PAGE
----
Mission Chai

🎯 Ace your technical interviews with Chai (and the magic of spaced repetition ✨)

Google’s recruiting process for software engineers typically involves several rounds for testing your coding aptitude. You’ve heard the advice again and again: to ace these technical interview you need a solid foundation in Data Structures and Algorithms problems.

During my time at university I managed to do pretty well on the Algorithms course I took - in this article I’ll walk you through how I did it, in the hopes that I can help you ace your technical interviews. These techniques can be applied to learning pretty much anything!

To learn the nitty-gritty concepts we will be using a method called spaced repitition, which makes use of a phenomenon called the spacing effect, which describes how our brains learn more effectively when we space out our learning over time. It’s a brilliant technique and has been written about at length by many people who know better than me. For now, all I will say is that effective use of flashcards can feel like magic for remembering.


  1. pip install chaipy and pip install supermemo2
  2. Get the Chai app.
  3. Sign in to Chai Developer Platform .
  4. Scroll to the bottom and get your “Developer Unique ID” and “Developer Key”.

Next, I’ll show you how to make a class which holds our flashcards.

from supermemo2 import SMTwo

class Flashcard:
    def __init__(self, question, answer):
        self.question = question
        self.answer = answer
        self.review = None

    def update_review(self, quality):
        """ Take the user's input to set the flashcard 'easiness'. """
        quality = int(quality)
        if self.review is None: # i.e. not yet reviewed
            self.review = SMTwo.first_review(quality)
            return self.review
        self.review = self.review.review(quality)
        return self.review

    def __lt__(self, other):
        """ Use the magic 'less-than' method to help us sort the flashcards. """
        if self.review is None:
            return True
        if other.review is None:
            return False
        if self.review.review_date == other.review.review_date:
            return self.review.easiness < other.review.easiness
        return self.review.review_date < other.review.review_date

    def __repr__(self):
        """ Giving our Flashcard a printable output can be helpful
            in the development process. """
        return f"{self.question}, {self.answer}, {self.review}"

So there we have it! This class will hold our questions, answers and the SMTwo object to calculate our spaced repetition.

Next, we’re going to make a simple enum to help us keep track of where we are in the process of going through a flashcard.

from enum import Enum, auto

class MessageType(Enum):
    QUESTION = auto()
    # In our example, we don't care about the user's answer.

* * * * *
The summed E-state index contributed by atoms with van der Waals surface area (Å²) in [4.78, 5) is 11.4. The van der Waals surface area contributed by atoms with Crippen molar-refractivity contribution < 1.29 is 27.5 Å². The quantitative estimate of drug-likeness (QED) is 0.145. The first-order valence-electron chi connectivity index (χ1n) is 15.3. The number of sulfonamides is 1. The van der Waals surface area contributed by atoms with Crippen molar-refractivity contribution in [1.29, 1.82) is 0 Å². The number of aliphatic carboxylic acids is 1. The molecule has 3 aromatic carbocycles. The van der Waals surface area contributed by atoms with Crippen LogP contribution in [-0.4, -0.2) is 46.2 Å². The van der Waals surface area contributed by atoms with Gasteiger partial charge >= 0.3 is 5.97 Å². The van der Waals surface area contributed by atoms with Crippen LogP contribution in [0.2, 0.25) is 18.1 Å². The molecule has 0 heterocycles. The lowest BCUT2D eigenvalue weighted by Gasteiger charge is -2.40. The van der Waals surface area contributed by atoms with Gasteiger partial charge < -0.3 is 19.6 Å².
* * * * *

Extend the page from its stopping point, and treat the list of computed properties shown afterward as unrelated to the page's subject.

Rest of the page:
# ANSWER = auto()
    QUALITY = auto()

These will come in handy in our next step, where we will be using the chaipy package.

from chai_py import ChaiBot, Update

class Bot(ChaiBot):
    def setup(self):
        self.logger.info("Setting up...")
        self.flashcards = [
                Flashcard("What is a heap?", "The (binary) heap is an arraythat we can view as a nearly complete binary tree. Each node of the tree corresponds to an element of the array. The tree is filled on all levels except sometimes the lowest, which is filled starting from the left."),
                Flashcard("What is the max-heap property?", "For every node i other than the root A[parent(i)] >= A[i]"),
        self.previous_messagetype = None

    async def on_message(self, update: Update) -> str:
        if self.previous_messagetype is MessageType.QUESTION:
            self.previous_messagetype = MessageType.QUALITY
            return f"Answer: {self.flashcards[0].answer}\n\nHow easy was this? (1-5)"
        if self.previous_messagetype is MessageType.QUALITY:
            self.flashcards.sort() # This is where __lt__ comes in handy!
        self.previous_messagetype = MessageType.QUESTION
        return self.flashcards[0].question

And you’re done! Now, we’re going to test out our flashcards. Open up your Python terminal and run the following:

from chai_py import TRoom
troom = TRoom([Bot()])

Deploying to the mobile app: - Here’s the fun part. Now, you will be able to access your flashcards from anywhere, so long as you have your phone and an internet connection. This is the really valuable part of using Chai, so I’m excited to share this with you!

from chai_py import Metadata, package, upload_and_deploy, wait_for_deployment
from chai_py import share_bot, set_auth
from starter_bot import Bot
DEVELOPER_UID = None # Fill these in using the values from https://chai.ml/dev
DEVELOPER_KEY = None # Fill these in using the values from https://chai.ml/dev

BOT_IMAGE_URL = "https://images.unsplash.com/photo-1566039263025-caf125cd0994?ixid=MnwxMjA3fDB8MHxwaG90by1wYWdlfHx8fGVufDB8fHx8&ixlib=rb-1.2.1&auto=format&fit=crop&w=1000&q=80"

        name="CLRS Flashcards 🧠🤑💯",
        description="'The secret to getting ahead is getting started.' – Mark Twain.",

bot_uid = upload_and_deploy(


Next steps:

  • You could use regex to evaluate the user’s answer nicely and compare it to the stored answer.
  • You’ll inevitably end up with a huge list of flashcards. Move these into a separate file and import them in.
  • You could improve shuffling of the flashcards. Now, when you go through all your existing flashcards you get stuck on one.
  • You can include images in your flashcards. Chai allows Markdown syntax, so you simply need a URL for your image and you’re good to go: e.g. Flashcard(question="How would you construct a recurrence tree for T(n) = n^2?", answer="![](https://i.imgur.com/bRNWawz.png)")

Helpful resources:

GitHub repo of the code from this article: https://github.com/christie-cb/chai-flashcards

22 days ago

Christie-Carol Beauchamp